Soya, Amazon destruction and climate change – a perspective from Brazil

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The UKFG meeting on Soya, Amazon destruction and climate change – a perspective from Brazil, attended by more than 50 people, was the chance to hear the dynamic Father Edilberto Sena, both a Roman Catholic priest – influenced by Liberation Theology – and a campaigner who is seeking to defend Amazonia against land-grabbers, loggers, ranchers and agribusiness multinationals.

“We are small and we are fighting multinationals like Cargill – people who are using soya as a commodity. But I’m sure there are at least 200,000 Amazonians listening to my broadcast. Our objective is to educate the people, provide critical and objective news.”

Fr. Edilberto Sena is in particular well known for his opposition to the Cargill Corporation’s construction of a ‘port’ in the city of Santarem, Para, for storing and exporting soya to Northern Europe (Britain, Netherlands and France etc) and China for animal feed – soya grown by destroying the rain forest. This presentation was the opportunity for him to tell us more about the fight he has been engaged in since 2001 against a type of soya production and distribution that is socially, environmentally and economically unsustainable. In 2007, the Brazilian government forced Cargill to close the port down but the final decision now awaits a public hearing.

Soya cultivation, almost entirely for animal feed, has emerged as a leading threat to global biodiversity. In Brazil alone soya, much of it genetically modified and heavily treated with the herbicide RoundUp, is cultivated on an area the size of Great Britain. This has devastated natural vegetation, threatened local livelihoods by displacing hundreds of small farmers, and weakened the production of staple food crops in the region.

With global demand for soya rapidly increasing due to growing demand for agrofuels and animal feed, and the limited area available for expansion on existing land, soya plantations are leading the expansion of agriculture into the forests and grasslands in Brazil and other countries. However, Fr. Edilberto Sena stressed that the Amazon faced not one but five main threats: large scale soya farmers, loggers, cattle ranchers, mineral companies (gold, bauxite, iron, manganese…) and the Brazilian government. Fr. Edilberto Sena includes the Brazilian government, which he used to enthusiastically support, because of its decision to build hydro-electric dams in the Amazon region. This decision is highly controversial both inside and outside government. This led Sue Branford to say that the Amazon was suffering from a double whammy: it is affected by climate change and its destruction is reinforcing climate change.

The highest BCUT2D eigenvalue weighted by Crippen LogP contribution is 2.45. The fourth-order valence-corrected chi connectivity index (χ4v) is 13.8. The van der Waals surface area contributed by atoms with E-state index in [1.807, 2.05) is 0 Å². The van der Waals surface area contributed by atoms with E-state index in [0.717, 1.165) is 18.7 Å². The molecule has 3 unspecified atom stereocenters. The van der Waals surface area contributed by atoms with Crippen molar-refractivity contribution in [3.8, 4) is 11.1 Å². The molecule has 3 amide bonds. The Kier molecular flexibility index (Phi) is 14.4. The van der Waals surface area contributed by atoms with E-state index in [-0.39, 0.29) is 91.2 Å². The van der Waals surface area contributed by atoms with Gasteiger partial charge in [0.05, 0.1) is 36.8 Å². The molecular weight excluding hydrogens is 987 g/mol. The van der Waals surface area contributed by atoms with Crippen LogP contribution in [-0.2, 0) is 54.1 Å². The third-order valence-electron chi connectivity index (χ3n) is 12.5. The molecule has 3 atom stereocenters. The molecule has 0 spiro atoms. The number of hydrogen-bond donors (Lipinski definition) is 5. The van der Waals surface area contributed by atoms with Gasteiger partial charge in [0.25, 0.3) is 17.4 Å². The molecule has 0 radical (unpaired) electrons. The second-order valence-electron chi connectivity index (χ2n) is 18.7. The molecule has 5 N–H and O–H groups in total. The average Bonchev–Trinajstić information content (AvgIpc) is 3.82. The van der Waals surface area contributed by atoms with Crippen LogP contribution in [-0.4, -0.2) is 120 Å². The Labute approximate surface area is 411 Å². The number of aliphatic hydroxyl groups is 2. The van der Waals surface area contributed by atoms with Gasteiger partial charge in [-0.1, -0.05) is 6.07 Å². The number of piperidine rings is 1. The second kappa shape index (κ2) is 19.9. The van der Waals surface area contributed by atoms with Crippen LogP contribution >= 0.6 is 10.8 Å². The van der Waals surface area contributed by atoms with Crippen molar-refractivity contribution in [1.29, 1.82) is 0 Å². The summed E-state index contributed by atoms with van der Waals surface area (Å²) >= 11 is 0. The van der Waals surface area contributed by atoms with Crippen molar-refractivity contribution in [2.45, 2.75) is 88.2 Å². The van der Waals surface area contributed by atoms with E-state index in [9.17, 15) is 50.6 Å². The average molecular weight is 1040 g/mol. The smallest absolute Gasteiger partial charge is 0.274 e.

Asked for his views on ‘sustainable soya’, Fr. Edilberto Sena retorted: “how can soya production be “sustainable” when it has already destroyed the forest and the (sustainable) production systems of the native indigenous peoples?” He added that some call for soya to be planted ‘responsibly’; then there should be an absolute limit of maybe 100ha plots, farmed agroecologically, and set within the forest landscape.

And when asked “What can we do?” by Sue Branford, Fr. Edilberto Sena replied “I would like to say two things to European consumers with a conscience: first, you should know that the meat you eat is fed by our Amazon rainforest, so eat less of it; second, put pressure on your government to tackle the big soya exporters” in order to save the Amazon rainforest, its peoples and help stabilise the climate.


UK Food Group Submission to the White Paper “Securing Our Common Future” submission
Father Edilberto Sena Presentation slides


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